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J Neurosurg. 2001 Feb;94(2):195-201.

Cerebrospinal fluid shunt infection: a prospective study of risk factors.

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1
Division of Neurosurgery, Hospital for Sick Children, University of Toronto, Ontario, Canada.

Abstract

OBJECT:

Hydrocephalus is a common condition of childhood that usually requires insertion of a cerebrospinal fluid (CSF) shunt. Infection is one of the most devastating complications that may arise from the presence of CSF shunts. In this study, the authors prospectively analyzed perioperative risk factors for CSF shunt infection in a cohort of children.

METHODS:

Between 1996 and 1999, 299 eligible patients underwent CSF shunt operations (insertions and revisions) that were observed by a research nurse at a tertiary care pediatric hospital. Several perioperative variables were recorded. All cases were followed postoperatively for 6 months to note any development of CSF shunt infection. A Cox proportional hazards model was used to analyze the relationship between the variables and the development of shunt infection. Thirty-one patients (10.4%) experienced shunt infection. Three perioperative variables were significantly associated with an increased risk of shunt infection: 1) the presence of a postoperative CSF leak (hazard ratio [HR] 19.16, 95% confidence interval [CI] 6.96-52.91); 2) patient prematurity (< 40 weeks' gestation at the time of shunt surgery: HR 4.72, 95% CI 1.71-13.06), and 3) the number of times the shunt system was inadvertently exposed to breached surgical gloves (HR 1.07, 95% CI 1.02-1.12).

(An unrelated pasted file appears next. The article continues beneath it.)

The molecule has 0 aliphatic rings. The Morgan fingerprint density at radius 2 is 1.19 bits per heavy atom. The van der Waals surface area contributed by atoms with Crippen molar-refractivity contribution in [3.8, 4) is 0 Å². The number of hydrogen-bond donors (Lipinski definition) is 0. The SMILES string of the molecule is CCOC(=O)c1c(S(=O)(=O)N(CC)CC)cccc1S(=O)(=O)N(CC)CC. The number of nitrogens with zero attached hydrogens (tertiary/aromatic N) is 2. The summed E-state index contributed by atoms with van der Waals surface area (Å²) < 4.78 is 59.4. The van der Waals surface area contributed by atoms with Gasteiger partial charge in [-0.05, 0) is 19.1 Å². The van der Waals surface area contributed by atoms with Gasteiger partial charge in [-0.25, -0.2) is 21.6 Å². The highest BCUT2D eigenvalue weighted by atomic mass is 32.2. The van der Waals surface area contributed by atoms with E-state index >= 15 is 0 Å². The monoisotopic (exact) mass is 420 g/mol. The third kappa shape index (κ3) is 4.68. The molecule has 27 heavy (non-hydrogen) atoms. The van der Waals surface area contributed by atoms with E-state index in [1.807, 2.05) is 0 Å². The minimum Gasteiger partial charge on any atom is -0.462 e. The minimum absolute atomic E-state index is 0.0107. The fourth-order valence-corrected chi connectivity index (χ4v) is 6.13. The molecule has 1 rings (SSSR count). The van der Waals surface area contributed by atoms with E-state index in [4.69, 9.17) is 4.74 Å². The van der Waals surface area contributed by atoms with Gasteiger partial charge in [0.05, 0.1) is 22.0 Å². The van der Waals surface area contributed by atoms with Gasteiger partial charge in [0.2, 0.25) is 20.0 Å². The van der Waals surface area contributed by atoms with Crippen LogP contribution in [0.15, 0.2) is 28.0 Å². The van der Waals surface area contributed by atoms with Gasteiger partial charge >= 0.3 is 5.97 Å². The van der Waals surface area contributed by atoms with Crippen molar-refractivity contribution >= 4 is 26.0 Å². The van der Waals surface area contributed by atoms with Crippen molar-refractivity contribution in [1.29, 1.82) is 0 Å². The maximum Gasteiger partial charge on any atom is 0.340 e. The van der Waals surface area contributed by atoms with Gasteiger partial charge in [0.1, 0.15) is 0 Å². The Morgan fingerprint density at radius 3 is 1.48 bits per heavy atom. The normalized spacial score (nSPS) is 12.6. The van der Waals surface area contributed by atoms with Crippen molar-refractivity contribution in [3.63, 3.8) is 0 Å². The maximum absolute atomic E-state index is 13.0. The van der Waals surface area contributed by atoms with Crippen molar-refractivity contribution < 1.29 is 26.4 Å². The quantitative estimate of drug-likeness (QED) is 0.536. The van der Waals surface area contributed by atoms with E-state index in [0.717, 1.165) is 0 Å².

CONCLUSIONS:

Three variables associated with an increased incidence of shunt infection have been identified. Changes in clinical practice should address these variables, as follows. 1) Great care should be taken intraoperatively to avoid a postoperative CSF leak. 2) Alternatives to placement of a CSF shunt in premature infants should be studied. 3) Surgeons should minimize manual contact with the shunt system and consider the use of double gloves.

Comment in

PMID:
11213954
DOI:
10.3171/jns.2001.94.2.0195
[Indexed for MEDLINE]
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